Who cares if he won or lost? We want to see him again. That is exactly what
they do in UFC. It doesn’t really matter if you win or lose. If you are an
exciting guy, then people want to see you again.”
As evidence that Golden Boy is
a company all about the excitement, Schaefer pointed to the fact that five of
the seven most exciting fights this coming year broadcast by HBO are Golden Boy
I’ll leave fight fans to judge
if he is right.
A Point of Order
Last week, the California State
Athletic Commission overturned the TKO decision in the Bernard Hopkins-Chad
Dawson fight to a no-contest. The hearing, held in Southern California, was the
last order of business for Espinoza (who was Golden Boy’s lead counsel before
accepting his new job) with his old company. While some reports had him
overseeing the hearing, Espinoza both acknowledged how awkward that would have been
professionally but also explained his presence at the hearing.
“It was my final duty for
Golden Boy,” Espinoza told Maxboxing on Monday. “Ethically, I’ve got an
obligation to Golden Boy, whether it’s as a lawyer or any other client not to
do something that harms the client. I recognize that with my job with Showtime,
because I took the job on two weeks’ notice, which is really strange for an
attorney- usually you have a longer period of time- I told both sides that
there was going to be some sort of crossover [in terms of time]. So the hearing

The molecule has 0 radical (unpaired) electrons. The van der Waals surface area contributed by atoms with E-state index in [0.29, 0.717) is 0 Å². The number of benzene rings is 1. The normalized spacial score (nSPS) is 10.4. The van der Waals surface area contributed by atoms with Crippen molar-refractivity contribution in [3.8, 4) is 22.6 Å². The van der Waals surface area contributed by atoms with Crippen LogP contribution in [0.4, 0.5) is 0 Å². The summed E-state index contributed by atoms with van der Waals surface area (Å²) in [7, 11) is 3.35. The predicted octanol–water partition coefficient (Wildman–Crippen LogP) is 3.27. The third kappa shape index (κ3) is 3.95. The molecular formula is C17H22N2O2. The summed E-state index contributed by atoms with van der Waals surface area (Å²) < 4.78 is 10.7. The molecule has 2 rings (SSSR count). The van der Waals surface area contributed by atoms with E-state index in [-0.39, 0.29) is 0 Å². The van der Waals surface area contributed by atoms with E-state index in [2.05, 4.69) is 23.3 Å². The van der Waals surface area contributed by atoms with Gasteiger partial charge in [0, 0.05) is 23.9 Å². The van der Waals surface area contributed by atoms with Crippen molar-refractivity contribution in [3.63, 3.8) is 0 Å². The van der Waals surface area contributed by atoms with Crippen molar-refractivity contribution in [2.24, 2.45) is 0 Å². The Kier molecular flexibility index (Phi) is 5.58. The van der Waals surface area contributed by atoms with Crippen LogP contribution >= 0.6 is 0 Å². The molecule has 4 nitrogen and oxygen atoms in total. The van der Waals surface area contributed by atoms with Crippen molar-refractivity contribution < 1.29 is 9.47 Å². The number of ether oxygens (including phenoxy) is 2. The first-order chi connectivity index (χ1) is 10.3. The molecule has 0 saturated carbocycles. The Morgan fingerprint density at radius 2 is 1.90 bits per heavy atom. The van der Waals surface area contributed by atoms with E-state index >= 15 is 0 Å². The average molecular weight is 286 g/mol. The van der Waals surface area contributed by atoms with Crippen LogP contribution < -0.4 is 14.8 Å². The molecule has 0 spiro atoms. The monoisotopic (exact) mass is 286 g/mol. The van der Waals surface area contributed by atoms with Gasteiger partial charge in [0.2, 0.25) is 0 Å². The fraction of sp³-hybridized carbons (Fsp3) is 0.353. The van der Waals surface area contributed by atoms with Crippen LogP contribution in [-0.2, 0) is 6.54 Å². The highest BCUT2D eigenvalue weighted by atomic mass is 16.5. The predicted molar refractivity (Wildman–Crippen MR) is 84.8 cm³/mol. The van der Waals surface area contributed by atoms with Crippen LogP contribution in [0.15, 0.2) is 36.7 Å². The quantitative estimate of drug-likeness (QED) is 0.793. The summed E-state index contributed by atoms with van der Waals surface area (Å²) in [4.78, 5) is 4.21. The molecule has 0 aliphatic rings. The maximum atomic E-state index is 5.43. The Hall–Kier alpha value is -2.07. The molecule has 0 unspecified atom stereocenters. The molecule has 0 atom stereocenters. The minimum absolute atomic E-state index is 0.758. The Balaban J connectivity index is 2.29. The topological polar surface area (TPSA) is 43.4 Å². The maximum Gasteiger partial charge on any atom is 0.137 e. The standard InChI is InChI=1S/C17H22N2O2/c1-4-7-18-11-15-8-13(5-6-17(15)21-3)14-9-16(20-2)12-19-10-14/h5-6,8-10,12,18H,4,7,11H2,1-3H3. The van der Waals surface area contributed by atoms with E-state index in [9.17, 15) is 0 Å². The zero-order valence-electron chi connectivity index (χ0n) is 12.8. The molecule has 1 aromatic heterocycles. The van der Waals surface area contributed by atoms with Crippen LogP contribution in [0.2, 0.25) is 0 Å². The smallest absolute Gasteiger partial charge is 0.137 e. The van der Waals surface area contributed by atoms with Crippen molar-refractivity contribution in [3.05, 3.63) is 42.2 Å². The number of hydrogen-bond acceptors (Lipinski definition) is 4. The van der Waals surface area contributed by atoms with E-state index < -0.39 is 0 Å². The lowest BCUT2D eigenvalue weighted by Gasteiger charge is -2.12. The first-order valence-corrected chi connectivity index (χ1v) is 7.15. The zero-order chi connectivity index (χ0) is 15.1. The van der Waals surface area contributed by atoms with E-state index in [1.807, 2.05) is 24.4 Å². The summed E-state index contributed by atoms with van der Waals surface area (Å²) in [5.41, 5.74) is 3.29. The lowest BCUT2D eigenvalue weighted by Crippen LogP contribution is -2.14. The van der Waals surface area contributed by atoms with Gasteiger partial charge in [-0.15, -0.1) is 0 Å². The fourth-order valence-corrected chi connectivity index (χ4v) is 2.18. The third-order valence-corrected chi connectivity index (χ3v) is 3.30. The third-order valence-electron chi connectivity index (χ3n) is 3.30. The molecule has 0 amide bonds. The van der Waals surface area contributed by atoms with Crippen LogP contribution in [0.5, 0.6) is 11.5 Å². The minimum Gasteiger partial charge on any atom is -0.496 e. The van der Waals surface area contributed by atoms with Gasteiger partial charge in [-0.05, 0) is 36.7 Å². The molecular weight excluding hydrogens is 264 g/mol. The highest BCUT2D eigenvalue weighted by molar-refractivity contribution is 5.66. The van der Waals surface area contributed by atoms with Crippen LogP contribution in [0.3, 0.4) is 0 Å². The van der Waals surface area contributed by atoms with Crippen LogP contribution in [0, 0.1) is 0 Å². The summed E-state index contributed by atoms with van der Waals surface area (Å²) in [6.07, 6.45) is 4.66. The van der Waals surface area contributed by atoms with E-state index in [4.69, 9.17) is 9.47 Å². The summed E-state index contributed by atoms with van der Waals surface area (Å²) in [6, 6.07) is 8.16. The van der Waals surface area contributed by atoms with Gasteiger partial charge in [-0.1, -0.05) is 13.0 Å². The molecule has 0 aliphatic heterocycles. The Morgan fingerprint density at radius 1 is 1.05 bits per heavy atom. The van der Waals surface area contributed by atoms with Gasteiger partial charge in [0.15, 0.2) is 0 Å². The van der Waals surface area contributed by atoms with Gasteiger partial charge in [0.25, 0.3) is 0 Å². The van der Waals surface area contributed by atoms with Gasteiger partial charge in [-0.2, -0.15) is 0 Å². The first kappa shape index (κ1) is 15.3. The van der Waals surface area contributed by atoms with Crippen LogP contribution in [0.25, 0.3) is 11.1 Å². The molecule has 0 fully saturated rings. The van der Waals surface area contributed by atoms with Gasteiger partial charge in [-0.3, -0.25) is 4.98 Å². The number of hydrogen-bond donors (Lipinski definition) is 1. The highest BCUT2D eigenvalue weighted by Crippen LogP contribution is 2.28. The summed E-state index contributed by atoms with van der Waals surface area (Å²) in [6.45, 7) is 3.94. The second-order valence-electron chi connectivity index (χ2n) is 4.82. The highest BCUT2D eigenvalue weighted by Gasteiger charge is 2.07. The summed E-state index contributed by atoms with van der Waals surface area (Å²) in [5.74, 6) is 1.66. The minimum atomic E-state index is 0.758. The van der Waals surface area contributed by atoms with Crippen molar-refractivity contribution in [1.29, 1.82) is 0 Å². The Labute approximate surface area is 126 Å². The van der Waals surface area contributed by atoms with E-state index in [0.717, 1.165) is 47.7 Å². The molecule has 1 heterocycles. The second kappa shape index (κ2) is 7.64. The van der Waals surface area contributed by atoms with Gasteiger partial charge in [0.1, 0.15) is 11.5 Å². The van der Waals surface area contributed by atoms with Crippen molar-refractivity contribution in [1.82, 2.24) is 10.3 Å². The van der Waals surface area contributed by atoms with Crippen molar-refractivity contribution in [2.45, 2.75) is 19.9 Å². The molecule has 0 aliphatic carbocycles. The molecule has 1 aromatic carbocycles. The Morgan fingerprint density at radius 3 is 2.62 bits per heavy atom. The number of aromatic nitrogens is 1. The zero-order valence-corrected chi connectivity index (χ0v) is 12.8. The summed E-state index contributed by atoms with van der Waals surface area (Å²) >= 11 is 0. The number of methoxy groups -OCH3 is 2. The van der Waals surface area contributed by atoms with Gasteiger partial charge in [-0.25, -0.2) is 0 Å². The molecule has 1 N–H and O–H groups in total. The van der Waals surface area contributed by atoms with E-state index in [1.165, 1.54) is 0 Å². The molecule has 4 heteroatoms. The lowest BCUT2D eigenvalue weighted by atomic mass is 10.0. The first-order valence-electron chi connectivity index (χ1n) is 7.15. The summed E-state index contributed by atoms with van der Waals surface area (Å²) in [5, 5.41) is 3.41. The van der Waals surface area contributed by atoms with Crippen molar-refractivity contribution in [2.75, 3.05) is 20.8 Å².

was one of those things because it was a little weird for everyone. I didn’t
speak at the hearing. Hopkins’ attorney, Eric Melzer, actually handled
everything. Why I was concerned was that having filed the protest when I had no
idea I would be leaving Golden Boy, that if [Melzer] got up and said and
[introduced himself as the attorney for Hopkins] that [the CSAC] would say,
‘Wait and minute. No, no, no. You didn’t file the complaint. You have nothing
to say here.’ The appeal was actually filed by me on behalf of Golden Boy
Promotions for the benefit of Hopkins. So I was concerned. I wasn’t going to
skip it altogether in case they stopped [Melzer] and asked [for me, being the
person who filed the complaint].”
While Espinoza did not present the case for Hopkins, he did have one job
at the hearing.
“The reality was- and we were
joking after- was all I did was run the projector,” laughed Espinoza, who now
runs one of the largest projectors in the world in Showtime’s boxing
department. “I sort of cued up the fight footage but I literally didn’t speak
during the entire hearing. I thought it was more important for Bernard’s
interest. Golden Boy doesn’t really have as much of a stake in it. It’s really
Bernard. I didn’t want to compromise his interests by not at least showing